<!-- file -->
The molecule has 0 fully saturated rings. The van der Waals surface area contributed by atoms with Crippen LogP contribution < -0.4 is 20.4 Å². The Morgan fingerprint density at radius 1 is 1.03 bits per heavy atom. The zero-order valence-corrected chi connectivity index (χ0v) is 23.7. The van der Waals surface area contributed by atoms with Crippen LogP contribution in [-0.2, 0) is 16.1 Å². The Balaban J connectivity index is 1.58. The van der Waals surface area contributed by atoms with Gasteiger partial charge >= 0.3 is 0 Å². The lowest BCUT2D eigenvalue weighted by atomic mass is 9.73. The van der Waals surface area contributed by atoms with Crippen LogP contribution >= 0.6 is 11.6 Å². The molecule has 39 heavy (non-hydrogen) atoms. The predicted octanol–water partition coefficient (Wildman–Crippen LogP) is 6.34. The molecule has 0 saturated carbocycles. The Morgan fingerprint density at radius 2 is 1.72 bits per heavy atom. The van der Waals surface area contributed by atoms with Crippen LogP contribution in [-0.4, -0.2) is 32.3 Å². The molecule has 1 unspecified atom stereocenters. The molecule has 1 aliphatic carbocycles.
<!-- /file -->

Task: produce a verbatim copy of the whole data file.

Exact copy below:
The molecule has 0 fully saturated rings. The van der Waals surface area contributed by atoms with Crippen LogP contribution < -0.4 is 20.4 Å². The Morgan fingerprint density at radius 1 is 1.03 bits per heavy atom. The zero-order valence-corrected chi connectivity index (χ0v) is 23.7. The van der Waals surface area contributed by atoms with Crippen LogP contribution in [-0.2, 0) is 16.1 Å². The Balaban J connectivity index is 1.58. The van der Waals surface area contributed by atoms with Gasteiger partial charge >= 0.3 is 0 Å². The lowest BCUT2D eigenvalue weighted by atomic mass is 9.73. The van der Waals surface area contributed by atoms with Crippen LogP contribution >= 0.6 is 11.6 Å². The molecule has 39 heavy (non-hydrogen) atoms. The predicted octanol–water partition coefficient (Wildman–Crippen LogP) is 6.34. The molecule has 0 saturated carbocycles. The Morgan fingerprint density at radius 2 is 1.72 bits per heavy atom. The van der Waals surface area contributed by atoms with Crippen LogP contribution in [-0.4, -0.2) is 32.3 Å². The molecule has 1 unspecified atom stereocenters. The molecule has 1 aliphatic carbocycles.